General Question

Harp's avatar

Why would I want dirty horseradish?

Asked by Harp (19103points) April 1st, 2009

A flyer from a local market advertising passover specials is selling “clean or dirty horseradish” (apparently for the same price). Why might I want the dirty version?

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17 Answers

Poser's avatar

Horseradish with the landing gear and flaps retracted?

Sueanne_Tremendous's avatar

I don’t actually know, but in my world Dirty refers to horseradish that has been cut into cream style and Clean is just plain ground root.

gailcalled's avatar

I’ve been a Jew all my life and eaten a fair share of horseradish, both red (with beets) and white. I have never heard of either expression, so I’d be curious also to learn the answer.

lillycoyote's avatar

Because you like it dirty? Oops, did I say that outloud? :)

casheroo's avatar

i asked chef-husband…he has no clue.

Harp's avatar

Just to clarify, the ad is for the unprocessed root

gailcalled's avatar

I think that the ad is being literal. Cleaning horseradish roots is labor-intensive and releases oils that clean your sinuses (similar to weeping while peeling onions).

RedPowerLady's avatar

I was thinking similar to @gailcalled but more along environmental lines. Some may prefer uncleaned horseradish because of the process or chemicals other may use to clean it?? Just a shot in the dark.

cak's avatar

I have never seen it advertised that way before – very interesting! Yeah! I learned something new today!

essieness's avatar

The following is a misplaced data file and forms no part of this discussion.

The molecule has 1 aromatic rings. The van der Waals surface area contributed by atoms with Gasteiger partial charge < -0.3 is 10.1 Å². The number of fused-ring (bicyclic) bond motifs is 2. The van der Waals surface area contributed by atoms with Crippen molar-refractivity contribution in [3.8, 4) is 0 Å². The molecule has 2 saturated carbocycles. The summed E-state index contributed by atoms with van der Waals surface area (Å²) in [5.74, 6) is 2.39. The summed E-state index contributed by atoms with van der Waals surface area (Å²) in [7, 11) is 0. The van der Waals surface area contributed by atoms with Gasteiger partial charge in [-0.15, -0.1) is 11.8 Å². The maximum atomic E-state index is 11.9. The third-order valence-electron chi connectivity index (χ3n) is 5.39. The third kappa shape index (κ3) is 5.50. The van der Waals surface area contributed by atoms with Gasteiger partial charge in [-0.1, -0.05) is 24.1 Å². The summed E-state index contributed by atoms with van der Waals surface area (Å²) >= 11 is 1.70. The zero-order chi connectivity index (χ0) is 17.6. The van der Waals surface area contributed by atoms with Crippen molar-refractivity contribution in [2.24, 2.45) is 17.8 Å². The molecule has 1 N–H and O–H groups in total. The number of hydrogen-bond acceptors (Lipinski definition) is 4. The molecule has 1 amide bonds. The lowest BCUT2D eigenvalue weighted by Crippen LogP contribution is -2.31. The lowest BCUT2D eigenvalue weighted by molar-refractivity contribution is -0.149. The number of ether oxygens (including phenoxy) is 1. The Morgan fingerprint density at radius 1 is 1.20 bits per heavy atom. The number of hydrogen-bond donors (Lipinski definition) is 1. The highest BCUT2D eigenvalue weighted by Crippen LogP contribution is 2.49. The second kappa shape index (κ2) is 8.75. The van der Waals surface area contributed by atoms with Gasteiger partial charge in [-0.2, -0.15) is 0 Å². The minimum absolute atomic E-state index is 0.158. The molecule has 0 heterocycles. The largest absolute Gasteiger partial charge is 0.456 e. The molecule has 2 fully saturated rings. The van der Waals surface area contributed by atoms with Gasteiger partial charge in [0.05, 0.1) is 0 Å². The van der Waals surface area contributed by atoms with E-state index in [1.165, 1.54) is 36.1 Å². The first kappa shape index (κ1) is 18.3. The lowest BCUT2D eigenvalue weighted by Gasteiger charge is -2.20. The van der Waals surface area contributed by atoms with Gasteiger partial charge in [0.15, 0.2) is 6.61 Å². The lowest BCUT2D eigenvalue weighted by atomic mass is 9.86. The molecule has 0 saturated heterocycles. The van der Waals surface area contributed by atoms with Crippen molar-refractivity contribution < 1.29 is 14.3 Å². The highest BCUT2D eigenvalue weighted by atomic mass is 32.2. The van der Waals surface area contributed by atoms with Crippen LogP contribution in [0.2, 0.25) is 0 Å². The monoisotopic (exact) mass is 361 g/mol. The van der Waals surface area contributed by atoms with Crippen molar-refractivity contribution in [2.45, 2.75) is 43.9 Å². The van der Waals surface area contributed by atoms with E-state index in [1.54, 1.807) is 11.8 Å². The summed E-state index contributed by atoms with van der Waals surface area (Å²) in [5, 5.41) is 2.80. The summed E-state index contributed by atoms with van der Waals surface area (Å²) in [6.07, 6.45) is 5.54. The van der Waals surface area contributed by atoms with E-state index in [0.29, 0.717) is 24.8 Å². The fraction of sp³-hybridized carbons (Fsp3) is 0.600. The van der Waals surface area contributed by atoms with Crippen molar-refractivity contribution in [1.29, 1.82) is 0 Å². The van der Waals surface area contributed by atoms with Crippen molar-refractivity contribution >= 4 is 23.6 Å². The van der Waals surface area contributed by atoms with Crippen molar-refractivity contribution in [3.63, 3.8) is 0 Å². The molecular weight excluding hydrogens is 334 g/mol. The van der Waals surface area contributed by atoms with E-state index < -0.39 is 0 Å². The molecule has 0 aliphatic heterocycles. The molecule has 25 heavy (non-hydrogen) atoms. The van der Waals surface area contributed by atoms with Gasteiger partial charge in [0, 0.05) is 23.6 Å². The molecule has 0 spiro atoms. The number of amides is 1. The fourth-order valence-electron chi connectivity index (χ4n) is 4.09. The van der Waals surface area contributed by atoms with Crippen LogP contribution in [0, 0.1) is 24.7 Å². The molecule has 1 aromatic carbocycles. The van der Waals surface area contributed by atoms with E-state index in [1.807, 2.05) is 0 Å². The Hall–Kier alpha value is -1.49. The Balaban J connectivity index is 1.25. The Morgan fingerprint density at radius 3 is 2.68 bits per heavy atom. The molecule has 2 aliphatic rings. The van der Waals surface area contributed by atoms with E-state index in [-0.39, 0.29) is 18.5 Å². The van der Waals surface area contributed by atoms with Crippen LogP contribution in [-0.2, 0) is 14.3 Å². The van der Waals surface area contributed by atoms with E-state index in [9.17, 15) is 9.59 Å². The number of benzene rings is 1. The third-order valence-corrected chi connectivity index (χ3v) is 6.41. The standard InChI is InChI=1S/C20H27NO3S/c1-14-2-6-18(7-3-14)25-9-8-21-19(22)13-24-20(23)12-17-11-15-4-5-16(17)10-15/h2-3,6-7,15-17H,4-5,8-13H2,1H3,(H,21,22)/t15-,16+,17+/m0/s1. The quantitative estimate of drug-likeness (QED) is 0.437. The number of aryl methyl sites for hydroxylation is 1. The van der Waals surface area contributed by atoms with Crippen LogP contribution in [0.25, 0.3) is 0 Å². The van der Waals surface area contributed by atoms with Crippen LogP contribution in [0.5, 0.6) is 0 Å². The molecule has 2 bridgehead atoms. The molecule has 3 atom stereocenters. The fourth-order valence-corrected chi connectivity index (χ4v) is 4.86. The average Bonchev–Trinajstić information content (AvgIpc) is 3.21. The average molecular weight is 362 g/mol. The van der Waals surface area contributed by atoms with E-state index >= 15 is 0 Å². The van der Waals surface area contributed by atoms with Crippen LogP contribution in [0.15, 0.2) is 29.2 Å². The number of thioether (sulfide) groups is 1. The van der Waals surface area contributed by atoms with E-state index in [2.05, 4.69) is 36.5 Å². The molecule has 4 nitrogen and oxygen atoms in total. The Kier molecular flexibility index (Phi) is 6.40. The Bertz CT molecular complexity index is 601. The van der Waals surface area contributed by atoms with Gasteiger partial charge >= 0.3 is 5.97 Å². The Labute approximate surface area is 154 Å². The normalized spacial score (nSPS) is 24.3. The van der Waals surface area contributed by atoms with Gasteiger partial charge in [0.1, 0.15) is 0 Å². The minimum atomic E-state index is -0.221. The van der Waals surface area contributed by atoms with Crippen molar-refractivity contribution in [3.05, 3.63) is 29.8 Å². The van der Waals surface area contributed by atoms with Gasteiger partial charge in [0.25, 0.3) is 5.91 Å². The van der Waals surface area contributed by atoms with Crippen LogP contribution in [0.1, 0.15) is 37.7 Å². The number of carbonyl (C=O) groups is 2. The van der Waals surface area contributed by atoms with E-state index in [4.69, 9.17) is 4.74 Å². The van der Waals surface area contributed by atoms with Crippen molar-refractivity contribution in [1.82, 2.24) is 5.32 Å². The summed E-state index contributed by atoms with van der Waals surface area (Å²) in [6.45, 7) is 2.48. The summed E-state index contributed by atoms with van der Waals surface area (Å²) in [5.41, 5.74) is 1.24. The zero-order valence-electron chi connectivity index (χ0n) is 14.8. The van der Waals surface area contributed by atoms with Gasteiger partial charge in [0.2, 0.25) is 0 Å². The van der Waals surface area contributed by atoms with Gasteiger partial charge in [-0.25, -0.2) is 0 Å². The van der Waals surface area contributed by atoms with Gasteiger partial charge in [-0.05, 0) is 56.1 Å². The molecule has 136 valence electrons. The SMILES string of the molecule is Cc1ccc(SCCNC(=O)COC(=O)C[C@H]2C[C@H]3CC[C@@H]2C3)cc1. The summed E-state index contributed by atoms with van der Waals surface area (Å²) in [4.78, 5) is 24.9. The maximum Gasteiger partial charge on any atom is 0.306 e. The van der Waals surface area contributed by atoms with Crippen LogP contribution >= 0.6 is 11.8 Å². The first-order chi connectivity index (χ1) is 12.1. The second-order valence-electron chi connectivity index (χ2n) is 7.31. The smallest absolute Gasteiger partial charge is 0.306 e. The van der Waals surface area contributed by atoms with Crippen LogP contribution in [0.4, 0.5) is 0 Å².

My chef boyfriend says this after I told him my theory that it means the horseradish hasn’t been washed (his first response was huh? and I had to explain the thread to him):

“Wouldn’t really make a difference, it’s peeled like ginger. I don’t know, never heard it and if it’s not on Google, I’d say it’s just something someone came up with on their own.”

loser's avatar

Maybe it’s a manly thing. Like, “Give me a whiskey. And put it in a dirty glass”.

essieness's avatar

@loser Oh good, I haven’t maxed out on lurve for you.

PupnTaco's avatar

You’re a dirty, dirty horseradish. Spank that root!

gailcalled's avatar

@Harp: I looked at the horseradishes today in the supermarket. They are hairy, bumpy, large and dirty. I can see where peeling it properly would be a time-consuming process, unlike peeling a carrot or even a chunk of ginger. Washing the roots alone will not remove the outer inedible coating.

Harp's avatar

@gailcalled Thanks for that bit of field research. I can see the advantage, too, but that’s what makes it seem all the more strange that this place was offering the choice . Could this be a nuance of orthodox dietary restrictions? There’s a sizable orthodox community near us.

cak's avatar

@Harp – that might be exactly why it was offered.

gailcalled's avatar

@Harp: You might do better do ask the Orthodox Reb. I have always bought kosher horseradish in a bottle. Before I stopped eating flesh, I used hr on lean brisket and gefulte fish. Now I throw some into home-made veggie soup that tastes boring.

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